By Gayle Carline
(A brief caveat: In order to keep this blog from becoming a "You Must Be 18 or Older" site, I'm not spelling out certain words. I'm depending on you to figure them out.)
Well, dammit-to-hell, it's time for another post. I've been thinking about cursing a lot lately. That is to say, I've been thinking about it a lot, not that I've been cursing a lot, although I probably have. A couple of events crashed into each other recently to give me a chance to think a Deep, Philosophical Hmm, of the practical business sort.
The first was, last month or so, my hubby and my bestie, Tameri, and I went to see Kathy Griffin at the Terrace Theater in Long Beach. Kathy is one of my guilty pleasures. I watch all her specials on Bravo, and I know from my bleeping TV how profane she is on stage.
I am no prude when it comes to profanity, but I do wince when I'm in a crowd and someone is wandering around talking about this or that f*ing thing that happened to them. I mean, Dude, maybe the woman with the 3-year old in the stroller behind you would like to introduce that word to her child at some special time.
It's even worse when the f*ing talker is pushing the stroller.
Still, I wondered if she would shock me. I was surprised at how unruffled I was when Kathy took the stage. She held nothing back, but the profanity and crude language seemed less offensive than when it was bleeped on my TV. It was supposed to be there, so it was funny.
The second thing to happen was my re-release of Freezer Burn. Like any good little author, I re-read it and edited a few things. I hadn't really used a lot of profanity in the book, but I had a couple of lowlife guys who, at separate times, used the F-word. It seemed to be natural to their characters.
Having two occurrences of that word cost me a few sales. People, mostly women, would ask if there's profanity in the book and I would tell them the truth. They thanked me for my honesty, and passed on the story, and I was okay with that.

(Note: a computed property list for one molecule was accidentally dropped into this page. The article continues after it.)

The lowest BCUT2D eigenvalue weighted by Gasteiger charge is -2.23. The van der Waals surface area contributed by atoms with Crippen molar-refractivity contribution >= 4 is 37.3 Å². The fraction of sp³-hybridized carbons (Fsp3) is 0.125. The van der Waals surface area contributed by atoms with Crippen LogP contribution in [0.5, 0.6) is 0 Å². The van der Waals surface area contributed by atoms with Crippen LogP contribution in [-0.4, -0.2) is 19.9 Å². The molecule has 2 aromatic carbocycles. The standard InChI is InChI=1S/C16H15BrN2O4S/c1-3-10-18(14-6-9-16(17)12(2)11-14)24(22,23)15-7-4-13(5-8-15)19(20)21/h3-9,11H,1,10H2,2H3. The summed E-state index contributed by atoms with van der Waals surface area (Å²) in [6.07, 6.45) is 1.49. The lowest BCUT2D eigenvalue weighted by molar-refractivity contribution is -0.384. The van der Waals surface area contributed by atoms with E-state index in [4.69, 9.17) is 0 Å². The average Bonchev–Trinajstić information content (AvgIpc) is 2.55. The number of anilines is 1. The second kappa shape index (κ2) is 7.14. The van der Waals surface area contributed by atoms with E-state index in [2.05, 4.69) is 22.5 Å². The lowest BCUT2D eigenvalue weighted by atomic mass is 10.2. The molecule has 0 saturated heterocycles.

By contrast, my cast of characters in Hit or Missus turned out to be on the wealthier side of the tracks. I know rich folks can curse like sailors, but in my book they just didn't. I don't know why. It didn't feel right.
In editing Freezer Burn, I suddenly had to consider how my books played out as a series. Yes, I wanted my characters to be as real as possible on the page. No, I didn't want to confuse readers who might have expectations of the amount of profanity, or sex, in my books. And yes, it made me sad to think of readers who would enjoy my stories, but truly couldn't handle rough language.
If I was writing a series of thrillers, or darker mysteries, or if I wrote more graphic, gritty scenes, it would be different. But I write fun romps, with a side of let's-skip-the-details sex. Even if it might be realistic, f*ing has no place in my books.
People expect cursing in a Kathy Griffin routine. In my books? Maybe not so much.
So I took those two instances out. I found other words or gestures to mean the same thing. My books are now PG-rated. The new one will be, as well.
P.S. One of the interesting side effects of taking that word out of my book is that I've been using it more when I talk. Usually around the house, often behind the wheel of my car, and always because I'm feeling pissy about something. But never in a crowd – out loud. I don't know if I'm feeling freer in my everyday conversations, or just crankier in my everyday life.